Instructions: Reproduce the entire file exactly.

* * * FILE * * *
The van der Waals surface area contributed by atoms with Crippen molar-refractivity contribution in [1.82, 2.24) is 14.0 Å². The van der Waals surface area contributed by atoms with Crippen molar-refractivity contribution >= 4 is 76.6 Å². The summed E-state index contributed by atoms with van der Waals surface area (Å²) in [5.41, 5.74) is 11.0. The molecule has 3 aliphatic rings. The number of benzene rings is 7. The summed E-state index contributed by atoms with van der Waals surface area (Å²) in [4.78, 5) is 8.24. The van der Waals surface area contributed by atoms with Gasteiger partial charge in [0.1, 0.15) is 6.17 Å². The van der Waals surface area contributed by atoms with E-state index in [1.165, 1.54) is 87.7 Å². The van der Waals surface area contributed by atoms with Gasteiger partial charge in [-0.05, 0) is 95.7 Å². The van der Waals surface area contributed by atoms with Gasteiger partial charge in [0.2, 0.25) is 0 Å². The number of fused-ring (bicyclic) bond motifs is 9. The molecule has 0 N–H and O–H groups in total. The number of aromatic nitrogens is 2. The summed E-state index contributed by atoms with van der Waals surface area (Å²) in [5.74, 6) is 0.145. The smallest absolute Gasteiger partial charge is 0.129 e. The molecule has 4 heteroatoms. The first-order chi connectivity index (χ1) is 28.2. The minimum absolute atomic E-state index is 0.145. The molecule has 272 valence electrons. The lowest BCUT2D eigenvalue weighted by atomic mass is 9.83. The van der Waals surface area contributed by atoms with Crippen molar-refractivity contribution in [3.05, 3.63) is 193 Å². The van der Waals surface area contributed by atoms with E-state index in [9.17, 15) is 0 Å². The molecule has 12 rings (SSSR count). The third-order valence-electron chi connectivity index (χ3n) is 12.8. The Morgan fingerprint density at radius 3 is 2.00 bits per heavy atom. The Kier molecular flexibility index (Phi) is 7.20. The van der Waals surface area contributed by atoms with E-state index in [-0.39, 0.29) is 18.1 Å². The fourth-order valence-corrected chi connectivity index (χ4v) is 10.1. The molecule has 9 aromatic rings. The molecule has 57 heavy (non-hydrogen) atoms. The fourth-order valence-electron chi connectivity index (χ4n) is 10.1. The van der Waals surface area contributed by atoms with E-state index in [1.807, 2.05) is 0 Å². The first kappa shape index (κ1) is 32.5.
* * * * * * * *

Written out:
The van der Waals surface area contributed by atoms with Crippen molar-refractivity contribution in [1.82, 2.24) is 14.0 Å². The van der Waals surface area contributed by atoms with Crippen molar-refractivity contribution >= 4 is 76.6 Å². The summed E-state index contributed by atoms with van der Waals surface area (Å²) in [5.41, 5.74) is 11.0. The molecule has 3 aliphatic rings. The number of benzene rings is 7. The summed E-state index contributed by atoms with van der Waals surface area (Å²) in [4.78, 5) is 8.24. The van der Waals surface area contributed by atoms with Gasteiger partial charge in [0.1, 0.15) is 6.17 Å². The van der Waals surface area contributed by atoms with E-state index in [1.165, 1.54) is 87.7 Å². The van der Waals surface area contributed by atoms with Gasteiger partial charge in [-0.05, 0) is 95.7 Å². The van der Waals surface area contributed by atoms with Gasteiger partial charge in [0.2, 0.25) is 0 Å². The number of fused-ring (bicyclic) bond motifs is 9. The molecule has 0 N–H and O–H groups in total. The number of aromatic nitrogens is 2. The summed E-state index contributed by atoms with van der Waals surface area (Å²) in [5.74, 6) is 0.145. The smallest absolute Gasteiger partial charge is 0.129 e. The molecule has 4 heteroatoms. The first-order chi connectivity index (χ1) is 28.2. The minimum absolute atomic E-state index is 0.145. The molecule has 272 valence electrons. The lowest BCUT2D eigenvalue weighted by atomic mass is 9.83. The van der Waals surface area contributed by atoms with Crippen molar-refractivity contribution in [3.05, 3.63) is 193 Å². The van der Waals surface area contributed by atoms with E-state index in [9.17, 15) is 0 Å². The molecule has 12 rings (SSSR count). The third-order valence-electron chi connectivity index (χ3n) is 12.8. The Morgan fingerprint density at radius 3 is 2.00 bits per heavy atom. The Kier molecular flexibility index (Phi) is 7.20. The van der Waals surface area contributed by atoms with E-state index in [-0.39, 0.29) is 18.1 Å². The fourth-order valence-corrected chi connectivity index (χ4v) is 10.1. The molecule has 9 aromatic rings. The molecule has 57 heavy (non-hydrogen) atoms. The fourth-order valence-electron chi connectivity index (χ4n) is 10.1. The van der Waals surface area contributed by atoms with E-state index in [1.807, 2.05) is 0 Å². The first kappa shape index (κ1) is 32.5.